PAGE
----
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With Louisiana’s Joseph Cao’s return to the fold, it now seems guaranteed that all the 178 Republicans in the House will vote against the Senate’s version of the health-care bill, even with some method (legal or not) invented to try to ensure reconciliation. Which means that the bill fails—215 ayes to 216 nays—if 38 of the 253 Democrats in the House vote against it.

You can take your pick of the dozens of whip counts floating around in the nation’s newspapers, but nearly everyone agrees that the Democrats have locked up 189 votes. (Some members of the Hispanic caucus have criticized the bill for its treatment of illegal immigrants, and a handful of representatives have railed against it from the left, mostly for its lack of a public option. In the end, however, all of them will, I believe, vote for the bill—except for Dennis Kucinich, who is so firmly on record in opposition that he probably can’t back down.)

The political statistician Jay Cost has trawled through the news reports and reasonably suggests that 31 Democrats are on record as very firmly opposed (at least, without the Stupak amendment on abortion, now apparently dead). That leaves a pool of 33 Democrats apparently undecided—of whom Pelosi needs to persuade 27 if the bill is to pass.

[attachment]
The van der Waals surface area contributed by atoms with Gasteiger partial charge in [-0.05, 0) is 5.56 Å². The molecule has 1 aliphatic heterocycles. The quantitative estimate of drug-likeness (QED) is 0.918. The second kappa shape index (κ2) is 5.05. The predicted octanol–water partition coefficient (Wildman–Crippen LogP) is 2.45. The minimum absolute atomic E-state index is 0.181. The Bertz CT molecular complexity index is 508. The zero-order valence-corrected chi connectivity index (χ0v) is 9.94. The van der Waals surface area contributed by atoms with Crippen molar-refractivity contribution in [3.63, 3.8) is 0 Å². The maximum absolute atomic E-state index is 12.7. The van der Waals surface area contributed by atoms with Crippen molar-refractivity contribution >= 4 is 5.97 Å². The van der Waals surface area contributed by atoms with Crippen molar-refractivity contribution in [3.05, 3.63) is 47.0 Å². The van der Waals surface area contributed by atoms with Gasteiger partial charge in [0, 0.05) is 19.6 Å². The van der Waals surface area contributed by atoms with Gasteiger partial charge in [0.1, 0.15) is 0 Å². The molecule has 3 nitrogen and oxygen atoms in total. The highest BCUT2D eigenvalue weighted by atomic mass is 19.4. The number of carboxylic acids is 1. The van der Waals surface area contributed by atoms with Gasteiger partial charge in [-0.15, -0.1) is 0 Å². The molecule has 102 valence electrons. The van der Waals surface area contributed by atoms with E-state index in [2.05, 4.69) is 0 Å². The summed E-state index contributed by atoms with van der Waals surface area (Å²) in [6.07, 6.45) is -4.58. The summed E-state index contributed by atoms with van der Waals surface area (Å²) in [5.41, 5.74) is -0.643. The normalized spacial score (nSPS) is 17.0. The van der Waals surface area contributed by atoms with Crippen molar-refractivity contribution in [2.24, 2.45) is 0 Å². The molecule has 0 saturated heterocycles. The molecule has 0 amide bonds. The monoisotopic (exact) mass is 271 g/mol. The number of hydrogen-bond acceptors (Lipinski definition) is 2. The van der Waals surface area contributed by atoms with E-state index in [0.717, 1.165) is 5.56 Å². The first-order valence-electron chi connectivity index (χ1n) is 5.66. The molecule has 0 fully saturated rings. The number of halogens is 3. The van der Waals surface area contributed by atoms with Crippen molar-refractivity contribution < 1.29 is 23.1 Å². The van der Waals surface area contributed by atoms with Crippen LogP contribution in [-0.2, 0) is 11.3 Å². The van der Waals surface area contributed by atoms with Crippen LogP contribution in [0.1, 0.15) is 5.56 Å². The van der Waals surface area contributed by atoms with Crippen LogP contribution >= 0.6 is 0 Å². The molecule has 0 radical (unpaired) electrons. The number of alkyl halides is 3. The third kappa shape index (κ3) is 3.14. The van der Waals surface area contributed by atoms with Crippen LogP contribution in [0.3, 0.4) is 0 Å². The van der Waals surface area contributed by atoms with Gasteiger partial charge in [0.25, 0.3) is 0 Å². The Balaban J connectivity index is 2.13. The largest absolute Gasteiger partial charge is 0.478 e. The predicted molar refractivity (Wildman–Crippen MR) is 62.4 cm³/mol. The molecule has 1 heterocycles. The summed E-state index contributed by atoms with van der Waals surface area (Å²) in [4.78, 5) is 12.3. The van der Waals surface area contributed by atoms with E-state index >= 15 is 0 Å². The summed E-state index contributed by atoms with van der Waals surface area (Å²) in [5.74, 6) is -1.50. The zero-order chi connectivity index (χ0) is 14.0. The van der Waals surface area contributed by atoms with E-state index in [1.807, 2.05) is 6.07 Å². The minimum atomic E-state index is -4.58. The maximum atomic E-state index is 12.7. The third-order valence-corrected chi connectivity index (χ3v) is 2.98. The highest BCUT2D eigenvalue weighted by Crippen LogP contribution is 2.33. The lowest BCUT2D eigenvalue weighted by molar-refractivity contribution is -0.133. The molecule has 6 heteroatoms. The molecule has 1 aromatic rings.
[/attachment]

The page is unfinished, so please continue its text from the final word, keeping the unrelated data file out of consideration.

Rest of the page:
The Stupak amendment was necessary to pass the House’s first version of the bill. But the current talks on that amendment have broken down, and the reconciliations will not now include an explicit ban on abortion funding (which was always procedurally questionable to handle with reconciliation, anyway).

This suggests that Pelosi thinks she has something very close to the votes she needs. The coalition Stupak put together is, by his own report, decaying. The bill may well pass.

That’s a curious thing. When the Democrats in the Senate lost the election in Massachusetts, which ended their chances of passing a reconciled bill on a purely one-party vote, most commentators expected a fairly quick decline in congressional support for the bill—since the Democratic members had to be whipped into their first support for an unpopular measure, and now, on the second go, they now had political cover for changing their vote.

But over the weeks since the Massachusetts election, we haven’t seen the expected desertions—one figure jumping, followed by another, followed by a torrent of people jumping ship. The uneasy Democratic majority has hung together—even if means that they must be hanged together, defeated in the next election.

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